June 30th, 2012

Karavai

Poem: "A Gift of Time"

This is the freebie for the June 2012 Muse Fusion. It was inspired by a prompt from Ellen Million.


A Gift of Time


The elders tell the stories
Their elders handed down
Like tapestries all woven
With threads of white and brown.

The elders coach the dances
They danced when they were young,
And eager was the necklace
Where hopeful beads were hung.

The elders wear the puppets
And put on quite a show
To teach the little children
The things that they should know.

An elder's time is precious
As light of winter day
So treasure those bright hours
If they should come your way.

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Overtly Feminine Scientists

 ... are off-putting to girls.  

This does not surprise me.  The reasoning mentioned in the argument is that girls may see it as unrealistic to be simultaneously successful in sexual and scientific endeavors.  

I don't see dual success as the issue.  People can be good at more than one thing, and may have multiple achievements in different areas.  However, not all that stuff is necessarily relevant at the same time.

For me it's like this:  1) If I was going to be interested in glitzed-up girlsmut, I would read the crappy teen magazines.  I hate that stuff, and always have.  This is not rare among smart girls.  2) When I'm looking at a woman with an eye toward her skills, I do not wish to be distracted by her body or her body language as if she were coming on to me.  Smart, capable women are hot, yes, but I'd rather be impressed by their abilities than their tits.  I'm disappointed by photos of outdoorswomen posing in skibunny outfits instead of swooping down mountains like their male counterparts.  I am similarly disappointed by "Golly gee whiz a real woman scientist!" rather than "Ms. So-and-So has just made this fascinating discovery."

If you want to get girls interested in science, there are two pretty reliable paths: 1) Figure out what already rivets the attention of girls, and show them science relating to those topics.  2) Pick some exciting news in science, and demonstrate how those things are relevant to the concerns of girls, hopefully enticing them to consider a new field.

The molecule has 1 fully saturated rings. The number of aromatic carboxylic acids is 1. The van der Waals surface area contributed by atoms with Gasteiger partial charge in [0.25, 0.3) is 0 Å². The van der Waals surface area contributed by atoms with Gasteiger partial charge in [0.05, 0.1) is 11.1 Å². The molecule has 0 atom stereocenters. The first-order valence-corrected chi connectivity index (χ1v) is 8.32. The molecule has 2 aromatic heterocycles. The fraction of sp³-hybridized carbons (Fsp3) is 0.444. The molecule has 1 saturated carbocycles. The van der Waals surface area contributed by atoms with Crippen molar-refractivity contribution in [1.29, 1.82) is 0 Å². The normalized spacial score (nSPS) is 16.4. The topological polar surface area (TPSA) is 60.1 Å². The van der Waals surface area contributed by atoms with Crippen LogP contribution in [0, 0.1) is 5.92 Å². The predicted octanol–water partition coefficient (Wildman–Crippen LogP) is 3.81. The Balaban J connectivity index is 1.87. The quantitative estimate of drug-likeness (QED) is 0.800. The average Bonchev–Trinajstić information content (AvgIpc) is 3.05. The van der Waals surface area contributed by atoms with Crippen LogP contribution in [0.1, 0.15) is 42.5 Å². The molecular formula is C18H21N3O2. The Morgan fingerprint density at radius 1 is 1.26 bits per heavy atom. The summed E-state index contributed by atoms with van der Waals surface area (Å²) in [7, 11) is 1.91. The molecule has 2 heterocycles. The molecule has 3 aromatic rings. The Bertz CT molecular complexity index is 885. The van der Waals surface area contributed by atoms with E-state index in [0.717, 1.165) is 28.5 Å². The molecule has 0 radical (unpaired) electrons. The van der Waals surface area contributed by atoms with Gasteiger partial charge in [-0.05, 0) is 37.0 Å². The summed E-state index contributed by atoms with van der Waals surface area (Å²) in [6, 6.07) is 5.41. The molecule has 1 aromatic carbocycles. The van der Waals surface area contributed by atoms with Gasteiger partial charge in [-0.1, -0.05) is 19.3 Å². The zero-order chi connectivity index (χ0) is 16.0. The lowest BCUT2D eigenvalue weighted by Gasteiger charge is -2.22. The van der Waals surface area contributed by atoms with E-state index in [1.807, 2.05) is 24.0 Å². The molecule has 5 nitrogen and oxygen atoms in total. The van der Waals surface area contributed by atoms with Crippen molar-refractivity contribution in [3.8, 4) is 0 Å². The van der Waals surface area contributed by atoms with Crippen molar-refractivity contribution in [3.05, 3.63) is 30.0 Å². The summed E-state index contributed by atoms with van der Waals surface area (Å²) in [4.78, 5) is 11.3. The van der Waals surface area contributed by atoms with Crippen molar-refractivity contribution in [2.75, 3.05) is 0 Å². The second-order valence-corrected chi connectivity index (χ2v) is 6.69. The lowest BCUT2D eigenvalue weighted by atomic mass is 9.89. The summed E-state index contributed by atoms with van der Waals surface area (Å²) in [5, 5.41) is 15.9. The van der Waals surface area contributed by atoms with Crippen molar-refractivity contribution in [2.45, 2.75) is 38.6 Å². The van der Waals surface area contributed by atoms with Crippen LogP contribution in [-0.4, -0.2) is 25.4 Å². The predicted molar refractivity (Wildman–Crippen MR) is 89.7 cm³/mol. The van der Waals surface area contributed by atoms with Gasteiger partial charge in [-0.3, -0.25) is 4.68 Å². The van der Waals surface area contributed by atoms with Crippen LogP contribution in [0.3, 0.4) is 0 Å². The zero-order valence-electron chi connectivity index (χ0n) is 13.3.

Don't, for gods' sake, just dump glitter on it and hope that will work.  It doesn't even work very well for teensqueeze vampires.
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Rape Tropes

Here's an excellent analysis of recent events on TV Tropes with the removal and restoration of tropes about rape.  Yes, we do need to name tropes that objectify people, and discuss them, and give examples of works that have them.  Are you offended by the mountainous prevalence of such tropes?  You should be; they're all over the mainstream media.  So go make something else.  Go buy something else.  Discussions like this are part of what lets a society realize something is badly out of balance and needs fixing.
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Sword and Soul

filkferengi tipped me to the genre of "sword and soul," which is sword and sorcery style fantasy with black characters, usually inspired by African lore.  It spans fiction, art, and other media.  I'm happy to find that this subgenre has a name!  I've always enjoyed it, along with other African-inspired speculative fiction.  Among my early favorites were the short stories about Dossouye and her war-bull Gbo, subsequently gathered into a novel.

A good resource is Wadagu on Ning or on Facebook.  There is also Griots: A Sword and Soul Anthology.  Read about sword and soul in publishing.  African Science Fiction has a good description of sword and soul too.

This is a timely discovery for me, because the recent discussion of "Always Chaotic Evil" races in fantasy eventually inspired my poem "A Hole in the Blanket," about a warrior woman whose younger brother is captured by Caucasian-featured demons.  So that's a sword and soul piece.  I think The Steamsmith series is kind of more ... soulpunk, if you will.  I really enjoy exploring cultural motifs from around the world.  Anybody can be a hero; anybody can be a villain.  And when you pick things that haven't been done often before, you get fresher stories.